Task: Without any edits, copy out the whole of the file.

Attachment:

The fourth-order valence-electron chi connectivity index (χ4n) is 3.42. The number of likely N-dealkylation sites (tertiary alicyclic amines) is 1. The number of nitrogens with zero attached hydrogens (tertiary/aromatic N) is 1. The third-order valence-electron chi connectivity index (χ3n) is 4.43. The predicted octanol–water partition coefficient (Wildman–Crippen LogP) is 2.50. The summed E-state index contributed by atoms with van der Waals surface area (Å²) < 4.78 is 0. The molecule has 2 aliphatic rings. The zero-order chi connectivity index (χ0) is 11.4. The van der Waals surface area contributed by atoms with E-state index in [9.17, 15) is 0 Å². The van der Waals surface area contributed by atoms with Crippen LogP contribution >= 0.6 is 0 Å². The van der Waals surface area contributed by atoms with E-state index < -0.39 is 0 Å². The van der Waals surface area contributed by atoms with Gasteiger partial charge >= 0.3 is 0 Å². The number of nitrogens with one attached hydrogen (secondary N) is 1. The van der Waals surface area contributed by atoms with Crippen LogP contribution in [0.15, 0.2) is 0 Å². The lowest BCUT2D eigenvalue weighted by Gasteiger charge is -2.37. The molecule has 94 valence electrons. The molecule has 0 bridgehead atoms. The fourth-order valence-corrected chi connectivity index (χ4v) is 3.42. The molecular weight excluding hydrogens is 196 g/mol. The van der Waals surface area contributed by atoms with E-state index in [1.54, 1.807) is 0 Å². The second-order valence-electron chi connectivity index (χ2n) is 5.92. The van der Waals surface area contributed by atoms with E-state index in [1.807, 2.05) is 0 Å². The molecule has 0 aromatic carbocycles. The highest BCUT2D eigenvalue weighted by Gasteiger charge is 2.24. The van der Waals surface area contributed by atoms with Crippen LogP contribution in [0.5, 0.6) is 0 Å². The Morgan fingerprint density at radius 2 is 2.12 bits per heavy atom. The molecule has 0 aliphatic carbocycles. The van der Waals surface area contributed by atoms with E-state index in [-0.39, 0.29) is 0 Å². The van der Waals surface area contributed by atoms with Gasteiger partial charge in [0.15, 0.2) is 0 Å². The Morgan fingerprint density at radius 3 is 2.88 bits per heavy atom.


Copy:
The fourth-order valence-electron chi connectivity index (χ4n) is 3.42. The number of likely N-dealkylation sites (tertiary alicyclic amines) is 1. The number of nitrogens with zero attached hydrogens (tertiary/aromatic N) is 1. The third-order valence-electron chi connectivity index (χ3n) is 4.43. The predicted octanol–water partition coefficient (Wildman–Crippen LogP) is 2.50. The summed E-state index contributed by atoms with van der Waals surface area (Å²) < 4.78 is 0. The molecule has 2 aliphatic rings. The zero-order chi connectivity index (χ0) is 11.4. The van der Waals surface area contributed by atoms with E-state index in [9.17, 15) is 0 Å². The van der Waals surface area contributed by atoms with Crippen LogP contribution >= 0.6 is 0 Å². The van der Waals surface area contributed by atoms with E-state index < -0.39 is 0 Å². The van der Waals surface area contributed by atoms with Gasteiger partial charge >= 0.3 is 0 Å². The number of nitrogens with one attached hydrogen (secondary N) is 1. The van der Waals surface area contributed by atoms with Crippen LogP contribution in [0.15, 0.2) is 0 Å². The lowest BCUT2D eigenvalue weighted by Gasteiger charge is -2.37. The molecule has 94 valence electrons. The molecule has 0 bridgehead atoms. The fourth-order valence-corrected chi connectivity index (χ4v) is 3.42. The molecular weight excluding hydrogens is 196 g/mol. The van der Waals surface area contributed by atoms with E-state index in [1.54, 1.807) is 0 Å². The second-order valence-electron chi connectivity index (χ2n) is 5.92. The van der Waals surface area contributed by atoms with E-state index in [1.807, 2.05) is 0 Å². The molecule has 0 aromatic carbocycles. The highest BCUT2D eigenvalue weighted by Gasteiger charge is 2.24. The van der Waals surface area contributed by atoms with Crippen LogP contribution in [0.5, 0.6) is 0 Å². The Morgan fingerprint density at radius 2 is 2.12 bits per heavy atom. The molecule has 0 aliphatic carbocycles. The van der Waals surface area contributed by atoms with E-state index in [-0.39, 0.29) is 0 Å². The van der Waals surface area contributed by atoms with Gasteiger partial charge in [0.15, 0.2) is 0 Å². The Morgan fingerprint density at radius 3 is 2.88 bits per heavy atom.